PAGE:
Inspiration comes in many forms. At times we feel a lack of inspiration and an inevitable fashion slump ensues. Perhaps a shake up is in order. And taking old and new looks and mixing them up is a great way to reinvigorate a tired wardrobe. There are wardrobe staples that can spice up anything – a great hat, a statement belt or some divine outerwear (my personal favorite) or even something recycled and reinvented. A time past is always now…and being in the know means embracing it with a “let ’em stare” attitude. Which brings to mind some interesting examples of the bolder fashion choices I’ve observed as of late. I have a very laissez-faire stance on the fashion choices of others, and in spite of his shorts to the Oscars stunt, I think Pharrell Williams is embodying the “Always in Style” mantra of old is always new again. So the infamous “Arby’s” hat was naturally a piece I was obsessed with as I felt there was a nostalgia attached to it. And that’s what it’s all about!
The hat in question appeared in Malcolm McLaren and the World’s Famous Supreme Team music video for their 1982 hip-hop classic “Buffalo Gals.” The androgynous Buffalo hat was made by Malcolm’s then girlfriend, Vivienne Westwood and appeared in her F/W 82/83 collection, “Nostalgia of Mud” to be sold in her now infamous store at 430 Kings Road which was then and finally called World’s End. (The storefront changed its name several times: Sex; Too Fast to Live, Too Young to Die; Seditionaries) While Vivienne and Malcolm had a seminal role in the shaping of punk rock; helping to introduce both punk music and the punk aesthetic to the mainstream, Westwood was left disenchanted.
But I digress. I could talk punk/fashion another day, for a very long time. This is a hip hop hat – is it not? In the 1984 BBC documentary Beat This! – A Hip Hop History, McLaren explains that he was in New York looking for a support act for Bow Wow Wow when he went to a “Block Party” thrown down by Afrika Bambaataa and Zulu Nation. This is where he was exposed to Hip-Hop for the first time and discovered the scratching technique he would use on the Buffalo Gals song. This technique, coupled with Zulu singers proclaiming “she’s looking like a hobo.” and Bam-baataa! – there is the look. This song was groundbreaking because it helped introduce England to Hip-Hop culture. Not only did it sound like Hip-Hop (but with a white, British MC), but the video showed breakdancing (courtesy of the Rock Steady Crew) as well as rapping, scratching and graffiti. Quite a far cry from the origins of the song as a traditional American song written and published as “Lubly Fan” in 1844 by the blackface minstrel John Hodges, who performed as “Cool White.” An interesting dichotomy to say the least as Malcolm McLaren was not the expected face to introduce the world to early hip hop.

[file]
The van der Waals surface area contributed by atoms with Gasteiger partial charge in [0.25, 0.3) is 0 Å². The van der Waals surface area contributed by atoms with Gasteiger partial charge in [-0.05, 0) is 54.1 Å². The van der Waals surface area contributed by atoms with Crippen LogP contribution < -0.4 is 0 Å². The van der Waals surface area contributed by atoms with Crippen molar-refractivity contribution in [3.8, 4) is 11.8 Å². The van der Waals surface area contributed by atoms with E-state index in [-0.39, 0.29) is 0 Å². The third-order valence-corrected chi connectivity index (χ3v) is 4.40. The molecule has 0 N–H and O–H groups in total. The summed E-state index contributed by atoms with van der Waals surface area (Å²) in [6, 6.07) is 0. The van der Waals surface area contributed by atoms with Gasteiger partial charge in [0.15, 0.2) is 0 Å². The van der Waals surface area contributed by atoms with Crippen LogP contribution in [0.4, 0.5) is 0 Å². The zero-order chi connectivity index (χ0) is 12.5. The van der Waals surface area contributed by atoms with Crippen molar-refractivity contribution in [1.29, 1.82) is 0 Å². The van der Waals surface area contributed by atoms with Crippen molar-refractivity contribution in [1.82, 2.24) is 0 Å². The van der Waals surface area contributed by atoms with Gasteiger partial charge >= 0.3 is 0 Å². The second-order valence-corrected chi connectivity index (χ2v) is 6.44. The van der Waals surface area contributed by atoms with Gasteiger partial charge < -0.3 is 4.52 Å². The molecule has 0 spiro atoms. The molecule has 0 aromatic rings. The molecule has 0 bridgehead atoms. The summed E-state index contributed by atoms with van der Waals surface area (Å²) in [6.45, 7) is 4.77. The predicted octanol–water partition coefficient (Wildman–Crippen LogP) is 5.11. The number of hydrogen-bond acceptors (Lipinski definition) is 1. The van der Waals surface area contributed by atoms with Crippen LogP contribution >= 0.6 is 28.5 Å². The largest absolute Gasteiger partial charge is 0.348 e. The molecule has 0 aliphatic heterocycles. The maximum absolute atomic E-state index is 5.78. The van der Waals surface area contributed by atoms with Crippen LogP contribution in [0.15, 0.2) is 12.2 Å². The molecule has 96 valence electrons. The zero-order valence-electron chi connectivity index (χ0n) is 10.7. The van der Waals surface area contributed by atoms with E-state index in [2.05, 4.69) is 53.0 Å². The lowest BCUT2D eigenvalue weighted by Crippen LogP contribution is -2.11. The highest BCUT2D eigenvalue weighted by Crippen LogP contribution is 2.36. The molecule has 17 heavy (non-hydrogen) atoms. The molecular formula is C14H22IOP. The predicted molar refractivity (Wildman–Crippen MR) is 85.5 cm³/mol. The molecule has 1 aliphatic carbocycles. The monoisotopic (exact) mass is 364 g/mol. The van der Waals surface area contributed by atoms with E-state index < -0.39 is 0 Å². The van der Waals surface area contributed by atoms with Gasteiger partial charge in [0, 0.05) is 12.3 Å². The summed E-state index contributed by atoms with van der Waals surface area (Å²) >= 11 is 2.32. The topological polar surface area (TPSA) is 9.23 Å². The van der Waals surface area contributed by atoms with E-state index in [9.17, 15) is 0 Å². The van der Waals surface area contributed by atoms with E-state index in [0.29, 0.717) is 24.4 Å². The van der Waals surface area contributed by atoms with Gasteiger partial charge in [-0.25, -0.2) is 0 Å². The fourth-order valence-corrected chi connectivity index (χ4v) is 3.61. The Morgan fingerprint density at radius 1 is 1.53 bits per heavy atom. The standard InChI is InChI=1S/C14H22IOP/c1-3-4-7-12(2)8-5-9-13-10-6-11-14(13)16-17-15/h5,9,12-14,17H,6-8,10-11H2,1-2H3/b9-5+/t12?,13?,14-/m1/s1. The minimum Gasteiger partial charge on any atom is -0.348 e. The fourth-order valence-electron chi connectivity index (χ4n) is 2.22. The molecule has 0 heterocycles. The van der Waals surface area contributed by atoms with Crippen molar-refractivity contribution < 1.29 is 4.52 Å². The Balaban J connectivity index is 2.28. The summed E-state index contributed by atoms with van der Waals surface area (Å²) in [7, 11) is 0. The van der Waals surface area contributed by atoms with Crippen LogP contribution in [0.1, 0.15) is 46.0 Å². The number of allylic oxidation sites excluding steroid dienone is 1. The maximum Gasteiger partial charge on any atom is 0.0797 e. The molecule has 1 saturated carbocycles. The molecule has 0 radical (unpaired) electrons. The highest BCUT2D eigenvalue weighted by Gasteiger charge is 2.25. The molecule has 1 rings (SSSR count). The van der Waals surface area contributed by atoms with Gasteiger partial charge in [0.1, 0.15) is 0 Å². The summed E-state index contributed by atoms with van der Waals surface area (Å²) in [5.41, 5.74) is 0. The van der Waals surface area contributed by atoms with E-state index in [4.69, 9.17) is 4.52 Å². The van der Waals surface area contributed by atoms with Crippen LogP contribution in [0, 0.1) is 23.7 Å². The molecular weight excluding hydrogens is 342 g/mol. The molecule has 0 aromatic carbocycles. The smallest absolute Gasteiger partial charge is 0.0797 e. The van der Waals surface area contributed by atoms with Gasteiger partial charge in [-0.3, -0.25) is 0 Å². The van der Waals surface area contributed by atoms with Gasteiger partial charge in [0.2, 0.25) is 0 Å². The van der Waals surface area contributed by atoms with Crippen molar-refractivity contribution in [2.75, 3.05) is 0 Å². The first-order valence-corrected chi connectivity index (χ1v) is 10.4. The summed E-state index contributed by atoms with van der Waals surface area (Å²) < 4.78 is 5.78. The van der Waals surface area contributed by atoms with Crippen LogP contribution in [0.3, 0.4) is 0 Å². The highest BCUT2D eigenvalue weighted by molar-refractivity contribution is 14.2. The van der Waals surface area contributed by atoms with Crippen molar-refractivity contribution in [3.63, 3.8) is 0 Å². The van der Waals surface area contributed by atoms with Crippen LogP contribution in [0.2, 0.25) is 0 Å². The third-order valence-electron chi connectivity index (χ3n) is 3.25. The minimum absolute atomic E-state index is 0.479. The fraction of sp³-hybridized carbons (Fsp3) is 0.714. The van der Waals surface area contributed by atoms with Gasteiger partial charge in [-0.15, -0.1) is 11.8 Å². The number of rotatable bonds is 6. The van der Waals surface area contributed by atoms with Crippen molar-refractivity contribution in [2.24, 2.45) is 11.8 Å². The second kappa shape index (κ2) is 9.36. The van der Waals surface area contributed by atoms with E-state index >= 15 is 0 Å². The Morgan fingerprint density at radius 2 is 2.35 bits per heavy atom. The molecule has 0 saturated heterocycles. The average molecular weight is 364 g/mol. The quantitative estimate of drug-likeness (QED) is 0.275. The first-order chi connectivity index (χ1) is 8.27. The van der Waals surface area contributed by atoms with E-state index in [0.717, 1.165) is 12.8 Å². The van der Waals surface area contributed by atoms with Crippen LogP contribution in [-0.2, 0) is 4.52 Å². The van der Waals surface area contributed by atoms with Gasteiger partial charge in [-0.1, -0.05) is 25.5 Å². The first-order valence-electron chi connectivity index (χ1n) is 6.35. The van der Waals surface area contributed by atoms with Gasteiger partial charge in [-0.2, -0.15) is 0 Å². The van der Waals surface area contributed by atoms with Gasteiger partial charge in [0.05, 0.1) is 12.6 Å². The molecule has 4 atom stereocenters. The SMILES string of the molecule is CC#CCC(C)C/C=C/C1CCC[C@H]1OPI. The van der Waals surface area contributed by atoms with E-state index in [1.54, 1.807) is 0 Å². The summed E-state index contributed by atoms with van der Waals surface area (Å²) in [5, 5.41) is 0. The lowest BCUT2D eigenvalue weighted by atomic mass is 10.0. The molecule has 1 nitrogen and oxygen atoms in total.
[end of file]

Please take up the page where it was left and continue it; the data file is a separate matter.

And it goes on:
Yet another rendition of this song came 7 years later, when Nenah Cherry sampled it for her hit “Buffalo Stance.” The song title refers to Buffalo, a group of photographers, models, musicians, hair and makeup artists, etc. formed by fashion stylist Ray Petri. Such a “stance” would be to stand like a person or group of people that are posing for a photo shoot in a London fashion magazine. And again we see the diverse and interpretive genres of music and fashion coming together in a circular motion.
To keep the “Sex; Too Fast to Live, Too Young to Die” transgression alive, McLaren and Westwood’s son, Joseph Ferdinand Core, co-found lingerie brand Agent Provocateur. An agent provocateur is an undercover agent who acts to entice another person to commit an illegal or rash act or falsely implicate them in partaking in an illegal act. Sexy! and within the spirit of his father; an impresario, visual artist, performer, taste-maker, rebel and designer, notable for combining these activities in an inventive and provocative way. Sounds very familiar…Pharrell.
Here is another, more timeless side of Pharrell – who taps into of all of our aspirations, with the quintessential girl of our dreams:
Jason Goldwatch – Time Pieces